In Night Forest, described by the designers as “a ritual game of memory, embodiment and self-discovery [3],” people play a group of “memories.” At the start of the game, each player gets a candle, a book of matches and a card. At a chosen location; like the forest, a field, or an abandoned building, the group disperses. When you’re alone, you light your candle and look at your card. Each card is accompanied by an illustration and a word, which you use to recall or inspire a memory. “You let it appear, change and shape-shift a bit [3]” as you’re moving through space, until you come into contact with another player. At this point, each person stops and takes turns exchanging memories. After each player is finished, they trade cards and continue the journey. It’s a practice of deep listening, witness and communion.

In “Season of The Witch: Why Young Women are Flocking to the Ancient Craft,”  author Sady Doyle states; “There’s something deeply appealing in the notion of being put in touch with an inner source of power that can’t be taken away. Not that this power needs to be something nebulous and mystical.” She then quotes Tarot reader Suzy X from Rookie Magazine who argues, “it can be pretty damn pragmatic [1].”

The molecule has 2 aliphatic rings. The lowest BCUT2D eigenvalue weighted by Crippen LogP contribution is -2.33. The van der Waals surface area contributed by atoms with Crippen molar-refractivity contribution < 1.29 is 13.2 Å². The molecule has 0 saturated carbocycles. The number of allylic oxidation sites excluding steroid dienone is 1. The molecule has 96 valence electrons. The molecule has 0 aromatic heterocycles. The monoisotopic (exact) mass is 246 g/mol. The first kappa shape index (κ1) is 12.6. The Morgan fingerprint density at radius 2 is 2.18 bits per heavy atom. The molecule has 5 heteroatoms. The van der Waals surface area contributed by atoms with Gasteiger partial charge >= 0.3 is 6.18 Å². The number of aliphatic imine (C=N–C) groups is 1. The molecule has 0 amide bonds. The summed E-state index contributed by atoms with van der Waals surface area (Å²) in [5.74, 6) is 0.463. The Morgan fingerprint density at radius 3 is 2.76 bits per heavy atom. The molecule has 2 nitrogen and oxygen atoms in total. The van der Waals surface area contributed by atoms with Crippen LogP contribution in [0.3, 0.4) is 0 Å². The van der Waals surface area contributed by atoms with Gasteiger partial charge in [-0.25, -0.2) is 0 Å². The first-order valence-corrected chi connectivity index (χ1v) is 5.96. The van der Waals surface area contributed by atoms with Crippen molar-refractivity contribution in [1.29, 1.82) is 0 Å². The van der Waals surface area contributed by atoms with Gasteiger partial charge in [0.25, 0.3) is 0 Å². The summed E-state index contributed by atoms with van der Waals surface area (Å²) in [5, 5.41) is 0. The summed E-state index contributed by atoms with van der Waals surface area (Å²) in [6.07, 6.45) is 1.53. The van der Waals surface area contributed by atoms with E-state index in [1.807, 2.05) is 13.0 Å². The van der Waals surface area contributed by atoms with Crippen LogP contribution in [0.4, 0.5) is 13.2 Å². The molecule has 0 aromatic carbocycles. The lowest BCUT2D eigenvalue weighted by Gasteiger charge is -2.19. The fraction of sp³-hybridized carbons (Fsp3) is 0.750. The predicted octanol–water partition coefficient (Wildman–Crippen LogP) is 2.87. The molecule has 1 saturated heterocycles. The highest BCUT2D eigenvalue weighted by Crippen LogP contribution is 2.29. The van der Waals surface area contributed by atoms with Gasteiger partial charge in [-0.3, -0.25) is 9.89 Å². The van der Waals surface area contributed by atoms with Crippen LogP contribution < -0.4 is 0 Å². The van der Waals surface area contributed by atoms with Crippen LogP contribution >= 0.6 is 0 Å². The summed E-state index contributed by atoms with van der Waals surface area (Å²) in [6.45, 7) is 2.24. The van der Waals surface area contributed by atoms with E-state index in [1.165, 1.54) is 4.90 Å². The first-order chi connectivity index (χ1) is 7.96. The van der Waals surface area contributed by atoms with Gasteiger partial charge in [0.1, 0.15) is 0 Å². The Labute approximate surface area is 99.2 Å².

Maenna Welti, a self-described “witch, astrologer, tarot reader, musician, writer and feminist [2],” speaks to this idea of pragmatism further. In her Healing Wheel Workbook, she suggests “magic is energy plus intention [4].” When we deconstruct it as such, magic and ritual become much more tangible and accessible. It’s a shift in the understanding of magic as something that exists outside of us to viewing it as a power that we already contain. The practice is how we harness it.

“While we have many tools such as Astrology or Tarot to connect us to ritual or divination, these practices are often solitary or focused on one individual. I think the challenge and necessity is how to create and hold that space with other people. Night Forest is very balanced, fluid, opening up the channels so we all have space to be seen… it’s a tool to cut through the social veil and cultivate intimacy [3].” Mo states. This type of engagement with one another becomes particularly important as we face a resurgence of cultural, political and personal tensions. Much of the work we are being called to do requires connection and community, and the dissolution of physical and metaphorical ‘walls’ is a necessary component of getting there.